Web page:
By Steven Feldman
Four months to go until we put 2020 in our rear-view mirror. New Year’s Eve can’t come soon enough. Or can it? While I lament the fact I haven’t been to a live sporting event or concert since March 12, or sat at a bar in Manhattan in five and a half months, things could be a whole lot worse.
I mean, every retailer I’ve spoken with since May has told me things are not that bad out there, all things considered. Many dealers had a record June and July, and August has not been far off. To that point, many say they will be in the black this year. And for the purposes of this magazine, that supersedes all else.
In most Presidential election years, the industry prepares for a bit of a slowdown in September and October as the country pauses and watches as the imminent sh%& show plays out. But maybe not this year. Did you see that existing home sales were up 25% in July? That’s incredible news for this industry. People will be replacing floors for the rest of the year and into 2021 for sure. July marked the second straight month with a record- breaking increase in existing home sales, which rose 20.7% in June.
The housing market has been among the quickest sectors of the economy to recover from the initial shock of the coronavirus pandemic. What’s driving this phenomenon? Massive declines in interest rates for one. Also, months of working from home have prompted households who’ve managed to hold onto their jobs and wealth to find larger living spaces. Finally, people are escaping big cities everywhere amid fears of another lock- down (I sincerely doubt that will ever happen again) and civil unrest. Most people respect a peaceful protest, until it’s in their own backyard—or it becomes non-peaceful.
While we’re on the subject of positive news, I came across an article about the pandemic I thought was encouraging. This comes from what I believe to be a reputable source: Business Insider magazine. Basically, the article states that we now have the best evidence yet that most people develop long-term coronavirus immunity after infection.
Early research suggested that coronavirus antibodies—blood proteins that protect the body from subsequent infections—could fade within months. But in their concern about those findings’ implications, many people failed to consider our immune system’s multi-layered defense against invading pathogens. Specifically, they discounted the role of white blood cells, which have impressive powers of recollection that can help your body mount another attack against the coronavirus should it ever return. Memory T cells are an especially key type since they identify and destroy infected cells and inform B cells about how to craft new virus-targeting antibodies.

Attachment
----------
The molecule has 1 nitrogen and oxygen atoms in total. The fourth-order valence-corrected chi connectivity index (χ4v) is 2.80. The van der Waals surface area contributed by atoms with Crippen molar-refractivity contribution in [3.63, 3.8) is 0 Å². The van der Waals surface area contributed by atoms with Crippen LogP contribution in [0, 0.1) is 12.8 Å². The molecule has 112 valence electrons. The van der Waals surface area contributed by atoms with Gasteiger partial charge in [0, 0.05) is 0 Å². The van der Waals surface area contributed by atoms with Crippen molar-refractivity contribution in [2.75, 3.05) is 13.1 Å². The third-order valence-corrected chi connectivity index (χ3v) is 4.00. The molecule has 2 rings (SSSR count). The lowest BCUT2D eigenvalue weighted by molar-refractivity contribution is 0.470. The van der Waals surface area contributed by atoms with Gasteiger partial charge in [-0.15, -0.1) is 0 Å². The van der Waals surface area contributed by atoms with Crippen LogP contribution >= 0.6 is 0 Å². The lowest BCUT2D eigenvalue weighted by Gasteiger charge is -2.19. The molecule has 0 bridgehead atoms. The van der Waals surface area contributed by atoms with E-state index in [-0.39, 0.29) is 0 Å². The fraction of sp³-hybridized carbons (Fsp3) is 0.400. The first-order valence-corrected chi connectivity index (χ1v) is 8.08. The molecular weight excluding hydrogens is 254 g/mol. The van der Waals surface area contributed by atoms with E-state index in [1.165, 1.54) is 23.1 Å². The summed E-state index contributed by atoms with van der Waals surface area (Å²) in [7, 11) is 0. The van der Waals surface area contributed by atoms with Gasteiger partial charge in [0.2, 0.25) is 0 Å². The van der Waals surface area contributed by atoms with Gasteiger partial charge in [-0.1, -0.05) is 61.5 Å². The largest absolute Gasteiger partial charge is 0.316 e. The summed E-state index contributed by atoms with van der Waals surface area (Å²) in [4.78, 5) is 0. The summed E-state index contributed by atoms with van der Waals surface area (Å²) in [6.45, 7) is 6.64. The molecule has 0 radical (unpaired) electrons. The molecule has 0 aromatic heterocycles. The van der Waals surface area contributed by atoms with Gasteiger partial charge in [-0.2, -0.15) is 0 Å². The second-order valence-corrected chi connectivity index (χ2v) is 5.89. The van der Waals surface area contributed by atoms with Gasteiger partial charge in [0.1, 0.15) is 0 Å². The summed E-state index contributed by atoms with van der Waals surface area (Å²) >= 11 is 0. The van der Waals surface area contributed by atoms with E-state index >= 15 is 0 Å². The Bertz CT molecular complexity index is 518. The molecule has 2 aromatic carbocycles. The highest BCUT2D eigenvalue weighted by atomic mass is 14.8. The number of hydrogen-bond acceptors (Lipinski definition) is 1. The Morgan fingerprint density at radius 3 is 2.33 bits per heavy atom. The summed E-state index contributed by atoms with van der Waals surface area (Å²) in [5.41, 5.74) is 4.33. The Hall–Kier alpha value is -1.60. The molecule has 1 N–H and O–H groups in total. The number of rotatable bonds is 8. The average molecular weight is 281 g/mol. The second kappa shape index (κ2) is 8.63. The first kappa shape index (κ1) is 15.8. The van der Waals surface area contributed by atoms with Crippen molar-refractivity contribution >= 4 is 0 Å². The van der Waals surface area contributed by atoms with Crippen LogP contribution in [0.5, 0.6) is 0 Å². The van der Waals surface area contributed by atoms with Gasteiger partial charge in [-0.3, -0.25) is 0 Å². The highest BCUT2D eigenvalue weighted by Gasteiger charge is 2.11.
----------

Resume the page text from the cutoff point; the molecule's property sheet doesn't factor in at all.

A study published last month in the peer-reviewed journal Cell suggested that everyone who gets COVID-19—even people with mild or asymptomatic cases—develops T cells that can hunt down the coronavirus if they get exposed again later. “Memory T cells will likely prove critical for long-term immune protection against COVID-19,” the study’s authors wrote, adding that they “may prevent recurrent episodes of severe COVID-19.” That’s because memory T cells can stick around for years, while antibody levels drop following an infection. Maybe that’s why you don’t hear too many stories about people getting the same strain twice.
The authors of the new study examined blood from 206 people in Sweden who had COVID-19 with varying degrees of severity. They found that regardless of whether a person had recovered from a mild or severe case, they still developed a robust T-cell response. Even coronavirus patients who did not test positive for antibodies developed memory T cells, the results showed. (Even health guru Dr. Anthony Fauci lauded this study, calling it “good news.”)
Other recent research bolsters the new findings. A study published in July found that in a group of 36 recovered coronavirus patients, all produced memory T cells that recognize and are specifically engineered to fight the new coronavirus.
Though this news about T cells and coronavirus immunity is promising, scientists still don’t know precisely how long people who recover from COVID-19 will be protected from future infection. However, clues gleaned from other coronaviruses, such as SARS, suggest T cells’ lifespan could be decades long. The July study also looked for T cells in blood samples from 23 people who survived SARS. Sure enough, those survivors still years after getting sick. Those same T cells could recognize the new coronavirus, too.
I know we like to focus on flooring. However, news like this can get our industry closer to, dare I say, normal.